Low wages, low taxes, small government. How can you lose?

Well, ask Georgia. It’s another state to add to the miraculous Kansas implosion under Sam Brownback to challenge chamber of commerce-style economic orthodoxy.


Georgia, home of such corporate big names as Coca-Cola, UPS and Home Depot, is vying with Mississippi for the country’s highest unemployment rate, The Atlantic notes.


This may seem surprising, since Georgia was named the best state to do business in both 2014 and 2013 by Site Selection magazine, largely because of its workforce-training program and low tax rates. Nathan Deal, the state’s GOP governor, handily won re-election in November against Jimmy Carter’s grandson by speaking about Georgia as a job magnet.

But those who follow the state’s economy say the state’s troubling economic figures are directly related to Georgia’s attempts to paint itself as a good state for corporations.

“This is what a state looks like when you have a hands-off, laissez-faire approach to the economy,” said Michael Wald, a former Bureau of Labor Statistics economist in Atlanta. “Georgia is basically a low-wage, low-tax, low-service state, that’s the approach they’ve been taking for a very long time.”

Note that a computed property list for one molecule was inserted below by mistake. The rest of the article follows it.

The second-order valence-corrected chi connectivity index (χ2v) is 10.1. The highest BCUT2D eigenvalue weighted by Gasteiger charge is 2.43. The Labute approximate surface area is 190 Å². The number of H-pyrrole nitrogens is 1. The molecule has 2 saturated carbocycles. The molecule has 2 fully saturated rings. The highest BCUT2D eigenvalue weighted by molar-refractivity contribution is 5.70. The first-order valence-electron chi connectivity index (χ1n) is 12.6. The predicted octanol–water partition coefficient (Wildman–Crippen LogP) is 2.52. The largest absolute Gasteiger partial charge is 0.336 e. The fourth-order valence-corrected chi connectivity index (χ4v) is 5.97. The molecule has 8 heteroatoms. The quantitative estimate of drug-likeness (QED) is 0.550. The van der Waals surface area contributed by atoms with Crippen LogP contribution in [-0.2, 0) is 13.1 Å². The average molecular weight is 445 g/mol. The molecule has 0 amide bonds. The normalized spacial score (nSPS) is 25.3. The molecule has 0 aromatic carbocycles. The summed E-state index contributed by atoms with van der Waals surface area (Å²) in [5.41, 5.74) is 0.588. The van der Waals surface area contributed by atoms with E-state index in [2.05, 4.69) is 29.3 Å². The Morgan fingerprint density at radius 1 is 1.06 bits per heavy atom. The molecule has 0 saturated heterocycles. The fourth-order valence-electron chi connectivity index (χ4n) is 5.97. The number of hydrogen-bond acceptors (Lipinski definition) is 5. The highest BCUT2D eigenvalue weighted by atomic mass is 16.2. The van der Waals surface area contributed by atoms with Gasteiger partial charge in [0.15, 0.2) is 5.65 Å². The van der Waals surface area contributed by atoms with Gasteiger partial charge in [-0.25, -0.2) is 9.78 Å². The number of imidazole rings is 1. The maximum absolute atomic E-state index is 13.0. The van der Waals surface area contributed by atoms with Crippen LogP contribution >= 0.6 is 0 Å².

Georgia has cut unemployment benefits and cut spending on schools. It has made it tougher for students heading to technical colleges to get financial aid through the lottery scholarship (this is already on the Arkansas legislative agenda this year). Sales taxes have been cut and tax benefits extended to agricultural interests. Industry is getting a utility tax break, just like the one being expanded in Arkansas this year.

“It’s a misconception that these so-called, business-friendly policies are closely related to stronger economic growth,” said Wesley Tharpe, an analyst with the Georgia Budget and Policy Institute. “A state’s economy depends on an educated workforce, transportation infrastructure, public safety, reliable street cleaning and snow removal.”